For most gay men, coming out is one of the most important and pivotal events in their young lives. Even though this event can be particularly stressful and challenging, gay men may look to women in particular to assist them through this process. Here’s how women can help:
1. Keeping a secret. Even before a gay man comes to terms with his sexual orientation, a female friend is usually the first person to “know”. Similar to a mother in this respect, women are pretty good at noticing certain patterns in a man that do not line up with the stereotypical straight male. Because female friends have this hunch early on, they might be more mindful of the topics that they discuss with their closeted gay friend. Rarely are female friends motivated to “out” their gay friend without their friend’s consent. Genuine female friends allow gay men the time and the space that they need in order to make their cathartic transition.
“Matt probably is gay, but he hadn’t told me. That’s the hard thing: there’s a difference between knowing and ready to embrace it. That’s why I think ‘outing’ is a terrible thing. I don’t think it’s constructive, and it could damage the relationship. I mean if you’re in private and the question comes up you can ask, but I never felt the need to.” (Cathie in Straight Women, Gay Men: Absolutely Fabulous Friendships)1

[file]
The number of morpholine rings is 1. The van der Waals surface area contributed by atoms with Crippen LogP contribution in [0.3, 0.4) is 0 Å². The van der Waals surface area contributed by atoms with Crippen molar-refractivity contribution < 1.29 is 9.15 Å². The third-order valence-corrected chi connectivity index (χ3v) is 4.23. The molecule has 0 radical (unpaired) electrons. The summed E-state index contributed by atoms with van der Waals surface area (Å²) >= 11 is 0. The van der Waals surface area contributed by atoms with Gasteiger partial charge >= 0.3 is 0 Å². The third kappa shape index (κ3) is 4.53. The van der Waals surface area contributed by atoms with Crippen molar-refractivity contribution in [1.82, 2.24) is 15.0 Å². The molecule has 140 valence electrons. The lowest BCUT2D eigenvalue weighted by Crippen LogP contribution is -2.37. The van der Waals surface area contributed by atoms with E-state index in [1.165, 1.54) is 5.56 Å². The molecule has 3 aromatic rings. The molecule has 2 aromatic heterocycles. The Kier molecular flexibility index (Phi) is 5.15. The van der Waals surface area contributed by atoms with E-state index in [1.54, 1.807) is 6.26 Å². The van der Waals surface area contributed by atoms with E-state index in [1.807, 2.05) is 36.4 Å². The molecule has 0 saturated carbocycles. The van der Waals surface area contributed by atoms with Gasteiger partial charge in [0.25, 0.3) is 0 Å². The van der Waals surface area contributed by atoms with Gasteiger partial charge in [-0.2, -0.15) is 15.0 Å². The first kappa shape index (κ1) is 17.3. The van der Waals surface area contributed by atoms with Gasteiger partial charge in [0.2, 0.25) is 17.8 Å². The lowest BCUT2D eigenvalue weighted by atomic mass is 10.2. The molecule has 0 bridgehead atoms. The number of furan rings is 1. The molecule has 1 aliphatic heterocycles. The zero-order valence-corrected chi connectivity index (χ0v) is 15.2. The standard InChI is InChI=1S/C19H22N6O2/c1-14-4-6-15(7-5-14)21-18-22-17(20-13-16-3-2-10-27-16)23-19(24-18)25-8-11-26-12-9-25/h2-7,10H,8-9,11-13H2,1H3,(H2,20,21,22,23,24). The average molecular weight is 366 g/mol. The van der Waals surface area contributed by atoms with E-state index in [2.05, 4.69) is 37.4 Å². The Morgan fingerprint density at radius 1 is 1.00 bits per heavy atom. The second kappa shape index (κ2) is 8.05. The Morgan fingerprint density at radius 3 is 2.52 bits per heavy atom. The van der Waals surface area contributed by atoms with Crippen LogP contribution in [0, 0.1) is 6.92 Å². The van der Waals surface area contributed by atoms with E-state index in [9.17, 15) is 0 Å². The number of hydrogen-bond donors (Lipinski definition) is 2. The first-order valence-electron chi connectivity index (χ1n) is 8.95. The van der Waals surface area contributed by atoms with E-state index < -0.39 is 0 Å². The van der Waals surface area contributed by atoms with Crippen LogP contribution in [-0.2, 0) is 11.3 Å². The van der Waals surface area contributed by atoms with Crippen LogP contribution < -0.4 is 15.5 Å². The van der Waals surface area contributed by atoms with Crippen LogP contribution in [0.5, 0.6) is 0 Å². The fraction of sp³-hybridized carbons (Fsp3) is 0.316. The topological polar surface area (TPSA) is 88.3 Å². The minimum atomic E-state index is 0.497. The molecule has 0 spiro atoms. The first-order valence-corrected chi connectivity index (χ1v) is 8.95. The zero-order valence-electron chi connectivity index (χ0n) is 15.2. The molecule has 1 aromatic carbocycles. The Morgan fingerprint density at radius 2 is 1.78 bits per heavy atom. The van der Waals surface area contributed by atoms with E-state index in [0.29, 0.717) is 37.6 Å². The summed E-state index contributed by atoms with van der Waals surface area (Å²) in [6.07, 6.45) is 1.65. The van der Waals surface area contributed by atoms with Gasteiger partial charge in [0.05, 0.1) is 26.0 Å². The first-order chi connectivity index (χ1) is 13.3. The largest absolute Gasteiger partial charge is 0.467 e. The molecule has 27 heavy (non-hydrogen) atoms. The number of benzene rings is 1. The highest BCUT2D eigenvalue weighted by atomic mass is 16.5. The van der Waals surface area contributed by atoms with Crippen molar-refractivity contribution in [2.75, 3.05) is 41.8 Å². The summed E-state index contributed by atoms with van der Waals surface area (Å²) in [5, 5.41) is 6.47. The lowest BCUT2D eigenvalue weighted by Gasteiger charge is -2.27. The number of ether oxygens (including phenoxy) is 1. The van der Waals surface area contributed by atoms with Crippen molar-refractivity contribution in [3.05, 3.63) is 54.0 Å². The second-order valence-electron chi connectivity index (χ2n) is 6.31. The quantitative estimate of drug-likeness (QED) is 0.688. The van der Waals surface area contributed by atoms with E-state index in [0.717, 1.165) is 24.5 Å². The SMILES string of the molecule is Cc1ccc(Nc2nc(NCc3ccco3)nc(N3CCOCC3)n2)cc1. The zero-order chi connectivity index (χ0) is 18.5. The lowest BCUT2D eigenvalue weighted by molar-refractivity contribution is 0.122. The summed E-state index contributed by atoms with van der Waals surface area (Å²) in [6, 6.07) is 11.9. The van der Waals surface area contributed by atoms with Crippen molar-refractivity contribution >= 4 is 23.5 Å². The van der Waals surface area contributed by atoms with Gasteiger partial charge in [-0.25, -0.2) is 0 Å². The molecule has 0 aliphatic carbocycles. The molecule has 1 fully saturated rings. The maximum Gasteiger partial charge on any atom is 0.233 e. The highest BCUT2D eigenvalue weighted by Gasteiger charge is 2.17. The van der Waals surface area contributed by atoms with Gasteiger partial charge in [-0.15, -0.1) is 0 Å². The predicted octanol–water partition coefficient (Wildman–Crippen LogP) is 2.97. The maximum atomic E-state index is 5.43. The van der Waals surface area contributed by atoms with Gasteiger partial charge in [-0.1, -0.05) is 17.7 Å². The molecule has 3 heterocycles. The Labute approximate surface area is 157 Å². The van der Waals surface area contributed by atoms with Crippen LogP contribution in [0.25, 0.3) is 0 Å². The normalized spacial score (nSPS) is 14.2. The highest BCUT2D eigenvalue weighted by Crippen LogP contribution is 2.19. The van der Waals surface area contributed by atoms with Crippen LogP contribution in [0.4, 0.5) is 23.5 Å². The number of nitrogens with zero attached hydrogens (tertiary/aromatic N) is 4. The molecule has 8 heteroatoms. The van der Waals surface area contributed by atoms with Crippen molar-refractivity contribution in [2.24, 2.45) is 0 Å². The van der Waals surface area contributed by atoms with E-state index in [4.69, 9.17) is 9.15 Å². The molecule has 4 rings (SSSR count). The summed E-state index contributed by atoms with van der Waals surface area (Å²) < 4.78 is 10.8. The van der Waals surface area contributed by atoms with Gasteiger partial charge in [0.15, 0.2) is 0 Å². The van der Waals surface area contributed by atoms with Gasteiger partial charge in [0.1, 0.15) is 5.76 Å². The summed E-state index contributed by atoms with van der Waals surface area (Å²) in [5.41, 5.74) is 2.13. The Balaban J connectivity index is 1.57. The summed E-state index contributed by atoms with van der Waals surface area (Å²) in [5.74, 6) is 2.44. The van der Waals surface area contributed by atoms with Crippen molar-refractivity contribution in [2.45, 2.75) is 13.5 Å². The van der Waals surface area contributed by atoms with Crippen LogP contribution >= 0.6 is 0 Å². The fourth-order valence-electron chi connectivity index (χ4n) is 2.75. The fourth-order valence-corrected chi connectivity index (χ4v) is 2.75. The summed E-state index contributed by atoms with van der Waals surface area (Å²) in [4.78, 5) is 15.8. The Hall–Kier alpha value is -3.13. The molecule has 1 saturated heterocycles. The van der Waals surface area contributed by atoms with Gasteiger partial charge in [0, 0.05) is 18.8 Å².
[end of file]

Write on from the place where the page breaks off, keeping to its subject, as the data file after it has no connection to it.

2. Creating a safe space. When young gay men discover that they like boys, their gut instinct is usually to tell their female friends before anybody else. Gay men know and are somewhat confident that their female friends will be the ones to accept them for who they are regardless of their sexual preference. Also, if gay men notice that their female friends are non-judgmental, accepting, and supportive towards other gay men who are “out,” they may be more willing to come out themselves.
3. Being proponents. On average, women’s attitudes towards gay men are much more positive than straight men’s attitudes2. Not only that, but straight women seem to prioritize helping their gay friends through the coming out process. Some women may be passive, sympathetic observers for their gay friends, but others may actively support their gay friends through their transition. However, this is not to say that women “force” their gay friends out of the closet; rather, many women encourage their gay friends to be who they are. If gay men know they have a supportive friend and ally through their transition, they may be more willing to come to terms with their sexuality and make friends with other LGBT individuals.
1. Hopcke, R. H. & Rafaty, L. (1999). Straight women, gay men: Absolutely fabulous friendships. Berkeley, California: Wildcat Canyon Press.
2. Herek, G. M. (1988). Heterosexuals’ attitudes towards lesbians and gay men: Correlates and gender differences. Journal of Sex Research, 25, 451-477.